ReutersBig.gif  
Back grey_arrow_rt.gif
 
 
Potent Burkitt's lymphoma therapy appropriate in HIV patients
 
 
  By David Douglas
 
NEW YORK (Reuters Health) - HIV patients undergoing highly active antiretroviral therapy (HAART) are able to tolerate intensive Burkitt's lymphoma therapy and should be given treatment comparable to that in patients without HIV, researchers report in the July 1st issue of the Journal of Clinical Oncology.
 
Standard therapy for HIV-Burkitt's lymphoma and HIV-diffuse large cell lymphoma, they note, is cyclophosphamide, doxorubicin, vincristine and prednisone (CHOP) or methotrexate, bleomycin, cyclophosphamide, etoposide (m-BACOD).
 
"Prior to the availability of HAART, when median survival for AIDS lymphoma was only approximately 6 months," senior investigator Dr. Alexandra M. Levine told Reuters Health, "there was no difference in survival times between patients with Burkitt's lymphoma, or with diffuse large cell types, and all pathologic types were treated in the same way, with m-BACOD or CHOP-like regimens."
 
HAART, she continued, "has now resulted in significant improvement in survival among patients with large cell lymphoma, but not in those with Burkitt's, who would ordinarily be treated with much more dose-intensive regimens than standard CHOP."
 
Dr. Levine of the University of Southern California, Los Angeles and colleagues found that pre-HAART era survival in HIV-Burkitt's patients was 6.4 months versus 8.3 months in those with diffuse large-cell lymphoma.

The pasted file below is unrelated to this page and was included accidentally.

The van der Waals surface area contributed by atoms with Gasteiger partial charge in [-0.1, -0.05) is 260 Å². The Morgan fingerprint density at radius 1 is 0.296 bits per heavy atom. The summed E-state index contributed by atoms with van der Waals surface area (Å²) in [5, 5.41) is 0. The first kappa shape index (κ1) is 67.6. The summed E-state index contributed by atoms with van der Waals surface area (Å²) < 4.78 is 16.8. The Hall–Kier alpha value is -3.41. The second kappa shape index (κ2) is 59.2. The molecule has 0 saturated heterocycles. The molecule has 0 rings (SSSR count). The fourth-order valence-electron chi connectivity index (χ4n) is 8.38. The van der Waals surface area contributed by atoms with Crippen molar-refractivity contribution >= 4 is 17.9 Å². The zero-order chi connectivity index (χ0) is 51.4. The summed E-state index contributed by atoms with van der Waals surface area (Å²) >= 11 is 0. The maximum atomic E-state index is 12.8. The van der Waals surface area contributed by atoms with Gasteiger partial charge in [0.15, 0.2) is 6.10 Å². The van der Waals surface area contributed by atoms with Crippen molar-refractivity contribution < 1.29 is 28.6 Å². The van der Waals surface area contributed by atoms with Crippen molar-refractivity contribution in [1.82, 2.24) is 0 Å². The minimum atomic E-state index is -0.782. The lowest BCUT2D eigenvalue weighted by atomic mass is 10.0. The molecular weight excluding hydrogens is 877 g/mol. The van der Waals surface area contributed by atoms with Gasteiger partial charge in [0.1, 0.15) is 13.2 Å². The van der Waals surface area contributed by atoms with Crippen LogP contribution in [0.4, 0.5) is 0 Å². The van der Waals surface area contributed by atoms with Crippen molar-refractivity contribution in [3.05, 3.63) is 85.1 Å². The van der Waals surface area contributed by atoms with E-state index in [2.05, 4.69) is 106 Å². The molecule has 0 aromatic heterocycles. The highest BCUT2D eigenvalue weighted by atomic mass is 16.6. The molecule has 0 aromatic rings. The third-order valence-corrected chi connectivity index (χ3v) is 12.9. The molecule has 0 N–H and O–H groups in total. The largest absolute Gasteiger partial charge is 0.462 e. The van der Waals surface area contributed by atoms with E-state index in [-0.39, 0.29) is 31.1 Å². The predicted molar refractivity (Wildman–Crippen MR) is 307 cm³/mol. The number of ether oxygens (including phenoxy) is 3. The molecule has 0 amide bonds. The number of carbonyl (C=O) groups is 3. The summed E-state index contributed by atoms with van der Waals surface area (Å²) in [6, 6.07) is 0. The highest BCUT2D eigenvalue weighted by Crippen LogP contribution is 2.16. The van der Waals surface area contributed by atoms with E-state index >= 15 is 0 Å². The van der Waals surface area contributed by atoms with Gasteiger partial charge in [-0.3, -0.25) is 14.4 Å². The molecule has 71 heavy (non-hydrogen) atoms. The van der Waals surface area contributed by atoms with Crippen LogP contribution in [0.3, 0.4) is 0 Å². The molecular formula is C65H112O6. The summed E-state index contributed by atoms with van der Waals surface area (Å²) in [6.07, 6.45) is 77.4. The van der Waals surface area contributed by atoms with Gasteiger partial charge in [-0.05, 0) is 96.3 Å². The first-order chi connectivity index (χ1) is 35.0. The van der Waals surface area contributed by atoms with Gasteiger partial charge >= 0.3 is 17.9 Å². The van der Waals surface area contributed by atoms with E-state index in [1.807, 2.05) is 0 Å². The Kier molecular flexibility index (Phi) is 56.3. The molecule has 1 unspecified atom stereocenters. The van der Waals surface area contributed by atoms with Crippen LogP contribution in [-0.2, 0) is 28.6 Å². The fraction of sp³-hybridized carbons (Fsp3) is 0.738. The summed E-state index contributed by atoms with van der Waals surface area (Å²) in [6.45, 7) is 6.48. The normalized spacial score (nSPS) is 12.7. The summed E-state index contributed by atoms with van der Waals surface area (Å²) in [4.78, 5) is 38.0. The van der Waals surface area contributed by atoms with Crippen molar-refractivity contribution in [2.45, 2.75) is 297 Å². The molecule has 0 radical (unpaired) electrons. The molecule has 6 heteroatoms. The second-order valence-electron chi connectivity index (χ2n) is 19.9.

However in the HAART era, of 101 patients, survival of those with Burkitt's was 5.7 months versus 43.2 months for large cell lymphoma.
 
The researchers point out that in general, experience over the last 3 decades has confirmed that dose-intensive chemotherapy increases survival in patients with Burkitt's lymphoma.
 
"With the potential of HAART to improve survival due to HIV as well as the tolerability of chemotherapy, patients with AIDS-related Burkitt lymphoma should now be treated much more intensively, as would be routine in Burkitt's patients without HIV infection," Dr. Levine said.
 
J Clin Oncol 2005;23:4430-4438.
 
 
 
 
  icon paper stack View Older Articles   Back to Top   www.natap.org